Great article on semi vegetarianism. I learnt how to become a vegetarian through a vegetarian newsletter called Vegetarian Newbie http://www.vegetariannewbie.com which is great for new vegetarians like me.

    • profile image

      Theresa M 

      7 years ago

      Well said, Keli?

      I was recently told I have a fatty liver. ICK? I also have to lose a significant amount of weight (80 lbs). Reading this article of how we should eat had encouraged me. I need to eat my foods I have a tendency to overindulge in, in moderation. I dont need all this meat each and every day...I can handle once a week for my favorite meat or something. Same with sweets. I have high cholesterol so once a week will greatly benefit me instead of every night...along with my weight. Thanks for a great article.

    • profile image

      Keli 

      7 years ago

      True vegetarian, semi-vegetarian...it's about being true to yourself and your beliefs. Keep in mind that "Vegetarians are not better than semi-vegetarians." Their belief system is just different.

    • profile image

      Debra 

      7 years ago

      What a well written article !

      I am actually a vegetarian newbie, i was considering to start a semi vegetarian diet. As i am always busy i was always searching for great information on this subject on the internet.

      I came across this great website called Vegetarian Newbie http://www.vegetariannewbie.com and i joined their free newsletter and got a free report on how to start the vegetarian lifestyle. I recommend it to anyone who wants to get started .

    • profile image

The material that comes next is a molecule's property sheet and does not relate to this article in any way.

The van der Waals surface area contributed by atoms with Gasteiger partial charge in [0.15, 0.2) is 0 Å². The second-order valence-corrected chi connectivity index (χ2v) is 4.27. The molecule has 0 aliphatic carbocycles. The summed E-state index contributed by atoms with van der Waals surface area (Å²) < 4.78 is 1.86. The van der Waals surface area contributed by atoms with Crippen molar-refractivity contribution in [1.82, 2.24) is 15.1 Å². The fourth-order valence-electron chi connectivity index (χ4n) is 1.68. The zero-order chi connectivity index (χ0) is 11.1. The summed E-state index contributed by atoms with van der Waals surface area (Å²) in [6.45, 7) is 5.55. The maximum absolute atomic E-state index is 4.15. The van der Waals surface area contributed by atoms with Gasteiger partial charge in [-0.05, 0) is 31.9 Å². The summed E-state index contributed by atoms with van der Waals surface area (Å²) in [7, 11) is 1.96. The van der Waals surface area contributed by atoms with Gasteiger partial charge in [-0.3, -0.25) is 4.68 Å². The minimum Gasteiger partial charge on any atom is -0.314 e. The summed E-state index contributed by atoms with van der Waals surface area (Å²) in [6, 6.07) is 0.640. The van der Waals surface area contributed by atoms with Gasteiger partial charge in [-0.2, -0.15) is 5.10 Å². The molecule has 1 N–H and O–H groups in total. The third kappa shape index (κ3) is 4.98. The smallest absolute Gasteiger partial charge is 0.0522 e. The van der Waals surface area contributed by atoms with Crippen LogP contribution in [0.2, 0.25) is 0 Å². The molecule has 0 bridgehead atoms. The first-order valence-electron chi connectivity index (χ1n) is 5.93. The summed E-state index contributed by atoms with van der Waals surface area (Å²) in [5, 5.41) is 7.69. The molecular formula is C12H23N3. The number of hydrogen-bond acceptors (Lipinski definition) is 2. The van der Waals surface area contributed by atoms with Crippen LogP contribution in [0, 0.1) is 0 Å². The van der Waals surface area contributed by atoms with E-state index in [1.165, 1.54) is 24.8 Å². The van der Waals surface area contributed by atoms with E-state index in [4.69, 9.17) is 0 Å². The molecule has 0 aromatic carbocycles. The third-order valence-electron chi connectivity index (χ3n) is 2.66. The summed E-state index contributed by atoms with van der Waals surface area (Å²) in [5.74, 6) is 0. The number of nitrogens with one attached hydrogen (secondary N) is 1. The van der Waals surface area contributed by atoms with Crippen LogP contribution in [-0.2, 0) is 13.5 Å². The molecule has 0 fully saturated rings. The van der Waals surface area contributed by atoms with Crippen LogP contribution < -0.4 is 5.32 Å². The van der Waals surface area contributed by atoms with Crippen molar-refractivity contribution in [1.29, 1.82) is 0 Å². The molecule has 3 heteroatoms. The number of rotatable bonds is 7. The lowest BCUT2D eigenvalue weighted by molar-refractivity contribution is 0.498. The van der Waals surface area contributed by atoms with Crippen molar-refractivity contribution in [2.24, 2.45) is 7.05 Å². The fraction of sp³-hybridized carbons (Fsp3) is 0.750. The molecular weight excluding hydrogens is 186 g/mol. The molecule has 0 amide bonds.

cgpodetz 

      8 years ago

      Thanks for all the great info in this one!

    • dinkan53 profile image

      dinkan53 

      8 years ago from India

      any way beef is beef and chicken is chicken!! for example no chicken curry or fry can be compared to chilly beef. thanks for sharing useful information

    • LRobbins profile imageAUTHOR

      Laurel 

      8 years ago from Germany

      Thanks everyone for your comments. It's nice to know that other people are interested in saving the planet and improving their health and feeling better. Sage, thanks for mentioning the juicing, this is a wonderful way to get fruits and veggies in.

    • Sage Williams profile image

      Sage Williams 

      8 years ago

      I think I found where I finally fit in. I have changed my diet and am eating much healthier these days. I do a lot of juicing with vegetables and fruit. I eat lots of salads and I am pretty much down to eating chicken and fish when I choose to eat meat.

      So I guess by the standards of your hub. I think I have finally found where I am at.

      Great job, I really, really enjoyed your hub.

      Sage

    • susansisk profile image

      susansisk 

      8 years ago from Georgia, USA

      Very good hub. I have been a semi-vegetarian for years. I don't eat red meat, pork, or chicken. I eat only vegetarian 98% of the time, but occasionally I eat shrimp or fish. Mainly at a restaurant.

    • scarlton profile image

      scarlton 

      8 years ago from Boonville, NC

      I am not a vegetarian, yet have friends who are. Thanks for the useful information!

    • rprcarz50 profile image

      rprcarz50 

      8 years ago

      Very good information ! I'm also all for green and saving the planet. Also healthy eating and lifestyle becomes more important every year we age .

      Thank you so much for this Hub!

      Ron

      As Always Also a2z50